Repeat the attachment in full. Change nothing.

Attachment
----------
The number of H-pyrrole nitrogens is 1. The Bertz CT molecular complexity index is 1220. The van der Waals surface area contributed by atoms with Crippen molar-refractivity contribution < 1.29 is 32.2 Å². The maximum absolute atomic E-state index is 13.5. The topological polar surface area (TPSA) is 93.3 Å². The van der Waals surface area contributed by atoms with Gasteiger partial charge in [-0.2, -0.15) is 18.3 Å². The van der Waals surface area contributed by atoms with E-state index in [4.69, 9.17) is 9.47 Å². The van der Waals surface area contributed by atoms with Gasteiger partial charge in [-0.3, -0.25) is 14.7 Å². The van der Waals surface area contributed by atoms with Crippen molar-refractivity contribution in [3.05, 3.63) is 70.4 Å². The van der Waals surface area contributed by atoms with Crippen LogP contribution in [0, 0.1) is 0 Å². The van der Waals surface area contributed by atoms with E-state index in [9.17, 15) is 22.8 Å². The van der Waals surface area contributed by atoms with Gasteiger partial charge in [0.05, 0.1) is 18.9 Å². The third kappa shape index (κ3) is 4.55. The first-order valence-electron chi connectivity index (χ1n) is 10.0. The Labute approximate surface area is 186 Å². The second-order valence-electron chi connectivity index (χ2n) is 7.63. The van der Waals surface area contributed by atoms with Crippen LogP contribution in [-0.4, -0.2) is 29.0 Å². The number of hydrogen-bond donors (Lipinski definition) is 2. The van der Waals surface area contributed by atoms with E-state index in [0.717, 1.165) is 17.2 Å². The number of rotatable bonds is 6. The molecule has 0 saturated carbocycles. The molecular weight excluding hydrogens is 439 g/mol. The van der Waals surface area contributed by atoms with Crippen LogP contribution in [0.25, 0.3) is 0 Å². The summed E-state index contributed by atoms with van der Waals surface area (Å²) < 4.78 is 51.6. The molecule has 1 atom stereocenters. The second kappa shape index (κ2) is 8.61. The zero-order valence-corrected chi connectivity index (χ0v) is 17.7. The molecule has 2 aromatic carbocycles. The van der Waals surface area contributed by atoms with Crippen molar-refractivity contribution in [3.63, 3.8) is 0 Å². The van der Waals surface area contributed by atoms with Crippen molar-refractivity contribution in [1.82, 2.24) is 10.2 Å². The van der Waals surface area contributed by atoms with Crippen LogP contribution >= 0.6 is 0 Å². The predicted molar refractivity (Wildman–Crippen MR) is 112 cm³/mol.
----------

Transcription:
The number of H-pyrrole nitrogens is 1. The Bertz CT molecular complexity index is 1220. The van der Waals surface area contributed by atoms with Crippen molar-refractivity contribution < 1.29 is 32.2 Å². The maximum absolute atomic E-state index is 13.5. The topological polar surface area (TPSA) is 93.3 Å². The van der Waals surface area contributed by atoms with Gasteiger partial charge in [-0.2, -0.15) is 18.3 Å². The van der Waals surface area contributed by atoms with E-state index in [4.69, 9.17) is 9.47 Å². The van der Waals surface area contributed by atoms with Gasteiger partial charge in [-0.3, -0.25) is 14.7 Å². The van der Waals surface area contributed by atoms with Crippen molar-refractivity contribution in [3.05, 3.63) is 70.4 Å². The van der Waals surface area contributed by atoms with Crippen LogP contribution in [0, 0.1) is 0 Å². The van der Waals surface area contributed by atoms with E-state index in [9.17, 15) is 22.8 Å². The van der Waals surface area contributed by atoms with Gasteiger partial charge in [0.05, 0.1) is 18.9 Å². The third kappa shape index (κ3) is 4.55. The first-order valence-electron chi connectivity index (χ1n) is 10.0. The Labute approximate surface area is 186 Å². The second-order valence-electron chi connectivity index (χ2n) is 7.63. The van der Waals surface area contributed by atoms with Crippen LogP contribution in [-0.4, -0.2) is 29.0 Å². The number of hydrogen-bond donors (Lipinski definition) is 2. The van der Waals surface area contributed by atoms with E-state index in [0.717, 1.165) is 17.2 Å². The number of rotatable bonds is 6. The molecule has 0 saturated carbocycles. The molecular weight excluding hydrogens is 439 g/mol. The van der Waals surface area contributed by atoms with Crippen LogP contribution in [0.25, 0.3) is 0 Å². The summed E-state index contributed by atoms with van der Waals surface area (Å²) < 4.78 is 51.6. The molecule has 1 atom stereocenters. The second kappa shape index (κ2) is 8.61. The zero-order valence-corrected chi connectivity index (χ0v) is 17.7. The molecule has 2 aromatic carbocycles. The van der Waals surface area contributed by atoms with Crippen molar-refractivity contribution in [3.63, 3.8) is 0 Å². The van der Waals surface area contributed by atoms with Crippen molar-refractivity contribution in [1.82, 2.24) is 10.2 Å². The van der Waals surface area contributed by atoms with Crippen LogP contribution >= 0.6 is 0 Å². The predicted molar refractivity (Wildman–Crippen MR) is 112 cm³/mol.